The decision to brazenly politicize the deaths of 7 young children who perished in what has by all accounts been an avoidable accident cannot have come as a surprise to those who have been following our public discourse.
It all fits the bill.
We have on the one hand a ruling party that is literally fighting for survival and on the other an opposition that instinctively believes that finally ÔÇô after a long wait that has often seemed like forever ÔÇô is now about to hit the finishing line.
The polarity that comes out of this corrosive mix is nothing short of bigotry.
In the end the ultimate victim has been the truth ÔÇô very much like in George Orwell’s immensely celebrated novel, 1984.
Listening to the two sides talk about the accidents, it’s almost as if the information coming from the two ends is not referring to the same tragedy.
That’s how far down the tube we have gone as a people.
We have lost all sense of decency and decorum.
The opposition has taken to naked lies, hyperboles and exaggerations.
Not to be outdone the government and ruling party have taken to those too, plus censorship and restrictions.
The picture that emerges is that of a nation that attaches very little premium to human life.
In talking about these 7 kids that have lost their lives, we see nothing wrong reducing them to some kind of animated toys.
Just what has happened to the values of humanity that used to define us as a nation?
Power – its lure and the temptation to hold on to it at all cost ÔÇô is blinding us to any sense of shame that we used to have.
The lust for power is driving to tear ourselves apart.
We have sunk too low. And from the look of things we have not reached rock bottom just yet.
As a country we are no longer guided by decency, but by deceit, acidic political point scoring and brash immorality.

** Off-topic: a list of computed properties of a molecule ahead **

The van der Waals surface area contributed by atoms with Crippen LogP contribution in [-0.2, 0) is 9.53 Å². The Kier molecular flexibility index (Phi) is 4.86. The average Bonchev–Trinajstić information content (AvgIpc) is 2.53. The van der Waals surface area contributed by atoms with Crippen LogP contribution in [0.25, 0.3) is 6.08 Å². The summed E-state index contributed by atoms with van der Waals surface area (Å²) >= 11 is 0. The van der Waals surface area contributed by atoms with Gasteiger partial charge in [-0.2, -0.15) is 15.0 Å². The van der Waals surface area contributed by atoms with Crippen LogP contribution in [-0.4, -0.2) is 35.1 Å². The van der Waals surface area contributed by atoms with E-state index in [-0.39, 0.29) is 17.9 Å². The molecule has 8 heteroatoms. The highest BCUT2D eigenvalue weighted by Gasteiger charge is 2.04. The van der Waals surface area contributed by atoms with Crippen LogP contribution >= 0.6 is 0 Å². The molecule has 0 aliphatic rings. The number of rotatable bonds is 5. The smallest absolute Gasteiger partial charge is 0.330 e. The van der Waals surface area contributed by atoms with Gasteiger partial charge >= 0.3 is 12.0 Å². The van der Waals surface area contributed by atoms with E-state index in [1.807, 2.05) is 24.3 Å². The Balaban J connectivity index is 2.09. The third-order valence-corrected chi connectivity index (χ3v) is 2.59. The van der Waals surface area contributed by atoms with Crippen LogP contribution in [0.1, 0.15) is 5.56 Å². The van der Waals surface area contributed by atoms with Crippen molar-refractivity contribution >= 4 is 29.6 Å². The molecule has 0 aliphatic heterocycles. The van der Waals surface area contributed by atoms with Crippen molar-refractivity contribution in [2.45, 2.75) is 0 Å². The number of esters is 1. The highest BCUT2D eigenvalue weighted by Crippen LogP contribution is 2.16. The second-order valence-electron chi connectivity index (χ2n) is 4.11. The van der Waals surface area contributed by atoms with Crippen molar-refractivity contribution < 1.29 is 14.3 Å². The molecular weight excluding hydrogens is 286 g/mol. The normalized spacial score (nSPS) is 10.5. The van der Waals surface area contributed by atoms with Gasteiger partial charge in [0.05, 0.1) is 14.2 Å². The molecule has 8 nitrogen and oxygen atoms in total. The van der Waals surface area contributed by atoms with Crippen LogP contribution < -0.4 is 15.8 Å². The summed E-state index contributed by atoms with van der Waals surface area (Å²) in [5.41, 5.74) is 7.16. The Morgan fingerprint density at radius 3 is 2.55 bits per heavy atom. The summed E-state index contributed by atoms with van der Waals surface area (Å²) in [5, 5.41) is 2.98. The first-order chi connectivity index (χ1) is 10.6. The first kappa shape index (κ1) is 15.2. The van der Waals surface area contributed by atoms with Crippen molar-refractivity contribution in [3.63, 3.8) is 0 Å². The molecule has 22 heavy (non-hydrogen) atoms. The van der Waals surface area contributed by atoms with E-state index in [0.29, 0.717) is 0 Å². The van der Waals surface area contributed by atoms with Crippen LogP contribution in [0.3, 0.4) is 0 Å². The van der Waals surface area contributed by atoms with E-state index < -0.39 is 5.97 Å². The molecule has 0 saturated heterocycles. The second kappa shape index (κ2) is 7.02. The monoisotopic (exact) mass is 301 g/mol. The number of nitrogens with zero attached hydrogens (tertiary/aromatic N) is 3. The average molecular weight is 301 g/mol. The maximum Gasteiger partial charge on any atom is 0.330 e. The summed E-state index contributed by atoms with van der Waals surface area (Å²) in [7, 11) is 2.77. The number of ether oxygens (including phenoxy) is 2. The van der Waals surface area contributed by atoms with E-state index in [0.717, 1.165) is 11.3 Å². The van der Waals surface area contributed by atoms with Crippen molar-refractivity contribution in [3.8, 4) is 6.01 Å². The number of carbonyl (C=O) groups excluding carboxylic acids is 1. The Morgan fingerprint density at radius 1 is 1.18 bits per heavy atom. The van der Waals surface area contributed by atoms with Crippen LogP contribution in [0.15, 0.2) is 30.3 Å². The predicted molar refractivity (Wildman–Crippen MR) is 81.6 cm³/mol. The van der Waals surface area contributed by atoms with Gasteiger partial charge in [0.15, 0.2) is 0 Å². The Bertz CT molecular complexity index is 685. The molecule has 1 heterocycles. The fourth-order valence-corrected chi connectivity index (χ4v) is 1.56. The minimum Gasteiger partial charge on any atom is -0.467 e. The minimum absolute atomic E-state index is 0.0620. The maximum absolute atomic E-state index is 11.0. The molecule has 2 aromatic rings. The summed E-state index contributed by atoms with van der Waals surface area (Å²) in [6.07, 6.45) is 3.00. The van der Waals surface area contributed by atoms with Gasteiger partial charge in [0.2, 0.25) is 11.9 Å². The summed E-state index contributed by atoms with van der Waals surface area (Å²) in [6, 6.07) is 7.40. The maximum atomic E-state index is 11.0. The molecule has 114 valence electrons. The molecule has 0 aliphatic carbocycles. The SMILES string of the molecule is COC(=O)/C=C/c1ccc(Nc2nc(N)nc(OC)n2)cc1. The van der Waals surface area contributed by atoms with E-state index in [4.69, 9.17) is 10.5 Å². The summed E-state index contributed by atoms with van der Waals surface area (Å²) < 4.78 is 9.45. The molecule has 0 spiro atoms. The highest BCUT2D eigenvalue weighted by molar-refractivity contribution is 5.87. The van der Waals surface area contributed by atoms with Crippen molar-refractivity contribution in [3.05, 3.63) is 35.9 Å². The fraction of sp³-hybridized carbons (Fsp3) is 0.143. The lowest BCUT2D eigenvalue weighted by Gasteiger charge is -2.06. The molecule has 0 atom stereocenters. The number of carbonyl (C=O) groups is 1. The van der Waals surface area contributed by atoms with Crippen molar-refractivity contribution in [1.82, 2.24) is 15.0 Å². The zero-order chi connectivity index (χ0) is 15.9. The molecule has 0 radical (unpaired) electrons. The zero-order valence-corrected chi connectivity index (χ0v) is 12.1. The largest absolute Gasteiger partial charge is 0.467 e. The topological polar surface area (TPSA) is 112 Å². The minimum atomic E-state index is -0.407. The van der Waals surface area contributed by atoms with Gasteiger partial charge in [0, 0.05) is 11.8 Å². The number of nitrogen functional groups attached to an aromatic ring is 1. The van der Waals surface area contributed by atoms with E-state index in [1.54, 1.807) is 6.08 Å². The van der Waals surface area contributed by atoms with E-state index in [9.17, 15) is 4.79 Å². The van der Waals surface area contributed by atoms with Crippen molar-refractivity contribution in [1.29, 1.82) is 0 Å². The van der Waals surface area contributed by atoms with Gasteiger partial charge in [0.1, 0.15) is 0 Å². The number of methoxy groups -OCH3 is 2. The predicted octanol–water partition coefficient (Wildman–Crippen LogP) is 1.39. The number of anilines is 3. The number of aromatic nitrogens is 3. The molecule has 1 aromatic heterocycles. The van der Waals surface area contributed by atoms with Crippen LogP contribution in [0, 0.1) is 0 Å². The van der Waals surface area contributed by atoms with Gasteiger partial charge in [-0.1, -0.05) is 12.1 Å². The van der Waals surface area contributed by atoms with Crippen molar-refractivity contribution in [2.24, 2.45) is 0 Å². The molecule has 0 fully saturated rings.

Were we not once the model of decency and restraint?
Was our government not once a model of openness and honesty?
What has since happened to those ideals?
The social media ÔÇô that greatest invention of our time is fuelling all our defects.
Instead of us using and harnessing it to improve communication and our lives, we are using it to tear each other apart.
The tragedy of it all is that as a nation we do not have moral leaders.
Where South Africa for example has Desmond Tutu, we have no one to point at as a voice of reason, much less a unifying figure.
We are a society that has been left leaders.
If this vacuum is left for long, it is inevitable that a one-eyed monster will soon rise to fill it.
That is how Germany fell under the spell of Adolf Hitler and his Nazi ideology.
All those who pass for leaders are nothing but lightning rods. Mention their names and you get blood-soaked polarity that only serves to sink us as nation to new lows.
Our leaders ÔÇô across the spectrum are betraying the trusty that the nation has on them.
We use the 7 killed children only as an illustration.
On every issue, the spirit of tolerance has deserted us.
We are busy creating monsters from ourselves.
Instead of pointing out what is right and what is wrong, all that our political leaders seem happy to do is to tend to their own backyards.
How can it be right for a councilor ÔÇô a political leader to hit a political opponent right on the grounds of council?
How can it be right that such a hideous aberration finds celebration and justification at the party headquarters?
This is certainly not us.
Not only are we failing, we also are a nation that has lost all its senses.
It is important that we re-establish a sense of purpose again.
There is now talk of crafting a new national blue print called Vision 2036.
Ordinarily, this should be a source of national pride from which unity should emanate.
But we cannot expect anything of that sort.
Our Vision 2036 seems to be dying even before it is born. Stillborn is a more apt reference.
The whole thing centres on doubts (not all of them unfounded) if the people so selected to lead it are the best we have under the circumstances.